Cougars more fit, ex­pect bet­ter re­sults in 2019-20

Sea­son starts tonight against Gi­ants at CN Cen­tre

The Prince George Citizen - - Sports - Ted CLARKE Cit­i­zen staff [email protected]­i­t­i­

When the Prince Ge­orge Cougars did the math, af­ter they missed the WHL play­offs for the sec­ond con­sec­u­tive year, their third-pe­riod col­lapses stood out like a sore thumb.

In a 68-game sched­ule they lost 49 times and in 13 of those games af­ter two pe­ri­ods they were ei­ther tied (eight games) or led (five games) be­fore they suc­cumbed to their op­po­nents.

Was it con­di­tion­ing, or lack thereof? Per­haps.

The youth and in­ex­pe­ri­ence of the play­ers prob­a­bly had more to do with what hap­pened to the Cougars, who set a team record for fu­til­ity with a 17-game los­ing streak which ul­ti­mately led to the fir­ing of head coach Richard Matvichuk.

That slate has been wiped clean and the Cougars are un­der new barking or­ders now that Mark Lamb has shed the in­terim tag and is do­ing dou­ble-duty as head coach and gen­eral man­ager, with newly-hired as­so­ciate Ja­son Smith shar­ing his ex­per­tise as a for­mer NHL cap­tain and WHL head coach.

De­spite flag­ging at­ten­dance, the Cougars own­er­ship group has shown there’s no in­ter­est in pulling the plug and mov­ing the team to greener pas­tures. They’re in it for the longterm, hav­ing run the team like a pro­fes­sional fran­chise since they took it over in 2014.

They’ve suc­ceeded in chang­ing the cul­ture and the mes­sage has got­ten through to the hockey world that play­ers who wear the Cougar crest get treated like pros, at home and on the road, and de­spite the chal­lenges of its iso­la­tion from the rest of the league Prince Ge­orge is no longer a WHL ad­dress to try to avoid. Every­body con­nected with the team des­per­ately wants it to suc­ceed on the ice and re­turn to the days of ca­pac­ity crowds and Master­Card com­mer­cials of the late 1990s which showed how much this city loves its Cougars. That love af­fair still smoul­ders, it’s just wait­ing for a band­wagon to climb aboard.

The sea­son starts tonight at CN Cen­tre where the Cougars play the Van­cou­ver Gi­ants and lo­cal hockey fans are once again be­ing asked to be pa­tient. They’re still young, with eight fresh faces among a cast of 17 re­turn­ing play­ers who went through those grow­ing pains.

Given a fresh start un­der the new regime, with an­other year of ex­pe­ri­ence be­hind them, they should score more goals and win more of­ten than they did last year. Will it be enough to make the play­offs? Maybe. But these Cougars still a cou­ple years away from be­ing le­git­i­mate con­tenders for the Ed Chynoweth Cup.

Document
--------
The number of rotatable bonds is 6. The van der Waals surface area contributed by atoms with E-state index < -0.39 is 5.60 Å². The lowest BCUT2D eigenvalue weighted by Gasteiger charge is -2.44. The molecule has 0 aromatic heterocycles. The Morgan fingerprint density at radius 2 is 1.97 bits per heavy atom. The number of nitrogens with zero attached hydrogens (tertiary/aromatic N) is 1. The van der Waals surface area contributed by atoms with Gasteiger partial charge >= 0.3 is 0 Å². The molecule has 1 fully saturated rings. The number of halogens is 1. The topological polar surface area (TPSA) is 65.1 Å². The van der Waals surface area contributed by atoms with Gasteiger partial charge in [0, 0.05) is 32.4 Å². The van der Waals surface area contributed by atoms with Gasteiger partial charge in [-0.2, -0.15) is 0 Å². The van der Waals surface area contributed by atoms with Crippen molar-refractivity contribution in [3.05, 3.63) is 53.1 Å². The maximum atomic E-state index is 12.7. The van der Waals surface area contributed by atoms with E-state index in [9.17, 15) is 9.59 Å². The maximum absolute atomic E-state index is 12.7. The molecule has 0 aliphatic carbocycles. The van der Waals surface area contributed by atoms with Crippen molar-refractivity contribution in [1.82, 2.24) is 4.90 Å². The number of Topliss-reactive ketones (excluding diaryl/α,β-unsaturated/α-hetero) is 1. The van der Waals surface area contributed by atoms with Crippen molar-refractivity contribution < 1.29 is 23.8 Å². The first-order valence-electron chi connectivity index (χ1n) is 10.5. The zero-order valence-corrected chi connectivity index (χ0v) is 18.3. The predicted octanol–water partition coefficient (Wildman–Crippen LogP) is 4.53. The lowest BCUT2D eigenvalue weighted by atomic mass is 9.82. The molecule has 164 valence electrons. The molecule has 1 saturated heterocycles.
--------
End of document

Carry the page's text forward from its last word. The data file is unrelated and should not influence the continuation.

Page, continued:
Here’s a break­down for what we can ex­pect over the next six months and hope­fully for more, for the Cougars’ sake:

First im­pres­sions

Don’t be fooled by the Cats’ lack of pro­duc­tion in the pre­sea­son. Held to just six goals in five exhibition games, they were miss­ing most of their vet­er­ans in all but one of those games and in that one they took an un­de­feated Edmonton Oil Kings team to over­time. Speed is an as­set the Cougars do pos­sess and chances are they won’t get out­worked. Lamb has seen the fit­ness test­ing re­sults and they’ve re­turned from a long sum­mer break in bet­ter shape than they were last year at this time.

“They put in the time in the sum­mer, so the ded­i­ca­tion is there,” said Lamb. “It doesn’t au­to­mat­i­cally make you win games ei­ther, there’s a lot there that goes into win­ning hockey games, but it gives you a bet­ter chance to have suc­cess.

“They prac­tice hard, they prac­tice fast and we’re go­ing to have more speed in our lineup. Will that trans­late into wins? We don’t know that. We didn’t have a lot of of­fence last year. We need goals right through our lineup, you need your third or fourth lines to chip in once in a while.”


Lead­ing scorer Vladislav Mikhachuk has turned pro in the KHL but the Cougars re­tain 30-goal scorer Josh Maser brings a man-among-boys pres­ence to the left side and he’ll start the sea­son work­ing in tan­dem with the ever-tena­cious Reid Pere­peluk, an­other bruiser on the right side, com­bin­ing on a line with cen­tre Ethan Browne, per­haps the team’s most skilled play­maker.

Jack­son Lep­pard is ca­pa­ble of much more than the 10 goals and 29 points he put up last year and on his line he’s the mate for two Czechs – Matej To­man and rookie Fil­lip Kofer, who has been a quick study learn­ing the game on North Amer­i­can-sized rinks.

Lamb says his for­wards will have to take care of their own end first be­fore they go look­ing for those big stretch passes and every­body has to pitch in cre­ate of­fence from the far end of the ice.

“We’re go­ing to have to play a real struc­tured de­fen­sive game, right from our goal­tender out, to have suc­cess,” he said.

“We didn’t score a lot of goals but we gave up way too many goals. When you play strong D the of­fence will come and we didn’t play strong D last year. Every­body talks about goal scor­ing, we’re go­ing to em­pha­size our play with­out the puck “